Wednesday, April 27, 2011

Stuffing To Impress

First, let me apologize for the potential dirtiness of this post’s title. I don’t mean it that way. Rather, I am talking about trying to impress people with your culinary skills. Stuffing one food item into another food item is always impressive. It can be a duck stuffed inside a chicken stuffed inside a turkey, or something simpler like stuffed artichokes or stuffed peppers. However you stuff it – it’s always impressive.
This is a good point to keep in mind especially when you really want some oohs and ahhs the next time you bring a dish to a potluck or host a party. And let’s be honest, sometimes you just want a few marveled guests to stare at you incredulously as they bite into the spectacular stuffed dish you produced.

The only problem to this end result is of course actually producing something spectacular. I find that when I need to bring something to a party I either, give myself zero time, have ten other things I am supposed to do prior to or during the party or I completely blank on something to make and wind up bringing something safe.
Well, my friends, here is a recipe to use in those kinds of situations! Granted, this does take a lot of time to do, but you can space it out over a few days which will ease the labor a bit. I have made these now approximately 3 times. Each time, specifically to impress people.

The first time was around my college graduation. I was making appetizers to bring over to an extended relative’s house for a mini graduation party. This might not seem too bad, except I had invited my new boyfriend’s parents over as well. Not only did I need to plan the party, and make the appetizers, but I had to seem effortless at it. I think I managed to pull it off, since only a select few people saw me choking on a burger while running from work, to pick up graduation tickets, to run home to shower to meet my parents to go for a drink at the cookbook author’s house and then to go to dinner with friends and family. Somewhere in between all those things, I managed to make these.
The next time I made these, was to impress now steady boyfriend’s extended family at Thanksgiving dinner across the country. Being in California, I felt I needed to be a bit snooty about presentation and the dish itself, so this worked out perfectly. I needn’t have worried about this as much, because after helping to make many of the side dishes for the night and after washing a very large pile of dishes, I proved my worth.
And then, most recently I made these this past weekend. Not to impress people, but just for something different and a little fancy. I know this doesn’t seem like a lot of recipe testing, but I promise the end result does not disappoint.

So as we approach the season for graduations, bridal showers and baby showers, keep this recipe in mind. A platter of these will impress even the most calloused of guests.

Middle Eastern Stuffed Grape Leaves
As adapted from The New American Cooking by Joan Nathan
I have not quite figured out the prefect ratio of filling to leaves. I recommend you buy two jars of leaves, or halve the amount of ingredients. But I like the filling, and tend to eat it as a side dish for other meals. The recipe is not difficult, but it takes a long time. So if you can, make the rice the evening before and then roll the leaves and steam them.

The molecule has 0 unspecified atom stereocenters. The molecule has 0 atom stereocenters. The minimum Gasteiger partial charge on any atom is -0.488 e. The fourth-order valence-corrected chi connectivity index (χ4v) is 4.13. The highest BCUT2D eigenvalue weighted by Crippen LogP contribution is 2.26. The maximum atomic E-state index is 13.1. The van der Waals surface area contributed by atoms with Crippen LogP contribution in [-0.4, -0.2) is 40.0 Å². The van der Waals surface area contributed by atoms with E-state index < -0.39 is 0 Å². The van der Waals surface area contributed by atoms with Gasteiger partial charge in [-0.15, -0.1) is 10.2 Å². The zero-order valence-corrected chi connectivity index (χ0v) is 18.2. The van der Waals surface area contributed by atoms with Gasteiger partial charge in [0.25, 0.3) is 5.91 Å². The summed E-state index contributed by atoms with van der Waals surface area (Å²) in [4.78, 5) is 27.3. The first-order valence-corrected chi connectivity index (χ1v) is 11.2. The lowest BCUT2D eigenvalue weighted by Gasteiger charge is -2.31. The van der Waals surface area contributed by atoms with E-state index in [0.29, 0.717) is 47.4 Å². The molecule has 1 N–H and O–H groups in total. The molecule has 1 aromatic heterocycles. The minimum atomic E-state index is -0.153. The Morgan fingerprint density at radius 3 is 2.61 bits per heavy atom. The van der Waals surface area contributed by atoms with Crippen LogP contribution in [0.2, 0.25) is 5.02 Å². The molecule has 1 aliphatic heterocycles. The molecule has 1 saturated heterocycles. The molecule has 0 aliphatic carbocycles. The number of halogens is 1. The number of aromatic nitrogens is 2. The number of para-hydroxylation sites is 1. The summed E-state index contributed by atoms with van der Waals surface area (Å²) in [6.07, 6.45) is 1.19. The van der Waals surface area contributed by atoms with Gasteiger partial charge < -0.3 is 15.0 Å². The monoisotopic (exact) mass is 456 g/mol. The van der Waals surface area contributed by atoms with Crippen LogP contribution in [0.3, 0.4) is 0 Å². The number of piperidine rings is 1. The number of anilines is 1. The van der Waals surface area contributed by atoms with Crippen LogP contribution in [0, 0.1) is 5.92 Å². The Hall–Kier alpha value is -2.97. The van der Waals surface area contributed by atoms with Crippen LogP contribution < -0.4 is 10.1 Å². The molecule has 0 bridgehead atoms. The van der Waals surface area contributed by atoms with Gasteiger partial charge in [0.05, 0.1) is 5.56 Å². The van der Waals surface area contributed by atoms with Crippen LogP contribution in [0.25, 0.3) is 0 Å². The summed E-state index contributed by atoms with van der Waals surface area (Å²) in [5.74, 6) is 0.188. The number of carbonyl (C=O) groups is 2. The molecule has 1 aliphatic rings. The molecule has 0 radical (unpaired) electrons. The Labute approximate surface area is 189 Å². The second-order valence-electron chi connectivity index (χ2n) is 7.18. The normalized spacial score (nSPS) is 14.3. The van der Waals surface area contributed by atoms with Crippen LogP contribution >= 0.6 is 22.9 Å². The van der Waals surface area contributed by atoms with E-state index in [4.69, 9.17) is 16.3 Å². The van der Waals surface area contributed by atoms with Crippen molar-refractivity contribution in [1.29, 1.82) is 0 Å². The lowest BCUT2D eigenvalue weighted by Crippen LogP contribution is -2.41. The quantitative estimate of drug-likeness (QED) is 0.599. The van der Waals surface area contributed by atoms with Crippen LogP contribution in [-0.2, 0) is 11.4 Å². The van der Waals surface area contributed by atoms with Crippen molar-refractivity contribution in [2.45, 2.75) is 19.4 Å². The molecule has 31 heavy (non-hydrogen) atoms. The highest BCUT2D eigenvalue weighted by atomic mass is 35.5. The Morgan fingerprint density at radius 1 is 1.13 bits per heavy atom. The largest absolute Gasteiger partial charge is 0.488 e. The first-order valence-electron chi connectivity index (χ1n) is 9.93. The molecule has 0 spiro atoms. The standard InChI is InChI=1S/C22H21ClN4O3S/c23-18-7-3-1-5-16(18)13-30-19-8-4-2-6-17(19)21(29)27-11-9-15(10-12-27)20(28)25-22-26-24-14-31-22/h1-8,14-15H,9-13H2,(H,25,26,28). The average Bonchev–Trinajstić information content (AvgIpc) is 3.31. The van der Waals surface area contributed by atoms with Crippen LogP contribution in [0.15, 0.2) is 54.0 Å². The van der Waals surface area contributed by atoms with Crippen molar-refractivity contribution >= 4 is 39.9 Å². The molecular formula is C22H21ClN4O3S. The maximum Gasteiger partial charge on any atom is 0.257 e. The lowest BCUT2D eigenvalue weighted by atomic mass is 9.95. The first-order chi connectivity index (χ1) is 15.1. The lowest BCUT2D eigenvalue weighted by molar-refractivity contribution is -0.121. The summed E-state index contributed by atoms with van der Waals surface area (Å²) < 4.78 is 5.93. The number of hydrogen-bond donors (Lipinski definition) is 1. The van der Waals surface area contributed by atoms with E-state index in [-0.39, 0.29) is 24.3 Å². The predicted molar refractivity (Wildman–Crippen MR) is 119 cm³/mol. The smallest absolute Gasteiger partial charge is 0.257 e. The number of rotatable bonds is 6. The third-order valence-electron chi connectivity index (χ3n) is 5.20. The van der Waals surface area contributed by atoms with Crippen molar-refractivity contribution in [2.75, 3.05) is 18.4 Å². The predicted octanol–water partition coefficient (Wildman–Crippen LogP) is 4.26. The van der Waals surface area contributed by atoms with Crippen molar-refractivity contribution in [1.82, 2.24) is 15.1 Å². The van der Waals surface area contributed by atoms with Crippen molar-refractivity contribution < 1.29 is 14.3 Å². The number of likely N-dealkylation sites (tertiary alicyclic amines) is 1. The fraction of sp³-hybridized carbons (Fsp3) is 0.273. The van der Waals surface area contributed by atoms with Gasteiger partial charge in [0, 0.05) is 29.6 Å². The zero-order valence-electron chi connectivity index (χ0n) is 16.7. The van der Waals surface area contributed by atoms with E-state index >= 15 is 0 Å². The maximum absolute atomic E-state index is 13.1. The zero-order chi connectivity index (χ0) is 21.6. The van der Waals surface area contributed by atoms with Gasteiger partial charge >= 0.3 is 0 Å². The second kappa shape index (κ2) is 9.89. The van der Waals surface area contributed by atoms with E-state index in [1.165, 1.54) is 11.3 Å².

Makes about 50 grape leaves. Oh and by the way, this recipe happens to be vegan.

¾ c. olive oil
3 medium onions, diced (about 2 cups)
2 cups brown rice
½ c. pine nuts
1/3 c. dried currants
5 cups water
1 Tb. dried mint
2 Tb. dried dill
1 tsp. cinnamon
1 tsp. all spice
1 tsp. ground pepper
1 Tb. salt
2 tsp. sugar
2 16 oz. jars of grape leaves
2 ½ lemons

In a large pot, heat the olive oil over medium heat. Sauté the onions until translucent, about 5 minutes and add rice, stirring regularly about 10 minutes. Add 4 cups water and simmer, covered about 15 minutes, then add the pine nuts and currants, continue to simmer another 25 minutes, until rice is cooked and most of the water is absorbed. Add spices and sugar, stir to combine.

Cover the pot with a paper towel, and then replace the lid. Allow to cool, about 30 minutes, or overnight.

Drain and rinse leaves, carefully separating each leaf. Soak leaves in a bowl of cold water for about 5 minutes. Drain leaves, and sprinkle with lemon juice from one of the lemons. While separating the leaves, keep aside any torn leaves. Use these to line the bottom of a large heavy bottomed pot, with the dull side of the leaves facing up.

To stuff a grape leaf, place it dull side up on your work surface with the stem closest to you. Spoon some of the rice mixture (about 1 tsp, or less depending on the size of the leaf) into the bottom third, center of the leaf.

Fold up the stem side of the leaf over the rice, then fold each side of the leaf in towards the center over the rice mixture. While holding these in place on the rice, gently roll the leaf away from you. Place the bundle seam side down into the pan. As you continue to roll the leaves, place them snugly next to each other, until one layer is complete. Then place new leaves in a second layer alternating from the bottom layer (like bricks). Sprinkle with the juice of one lemon. Add in the remaining 1 cup of water, and use a few of the remaining leaves to cover the rolled ones. Place a small plate on top to weigh them all down.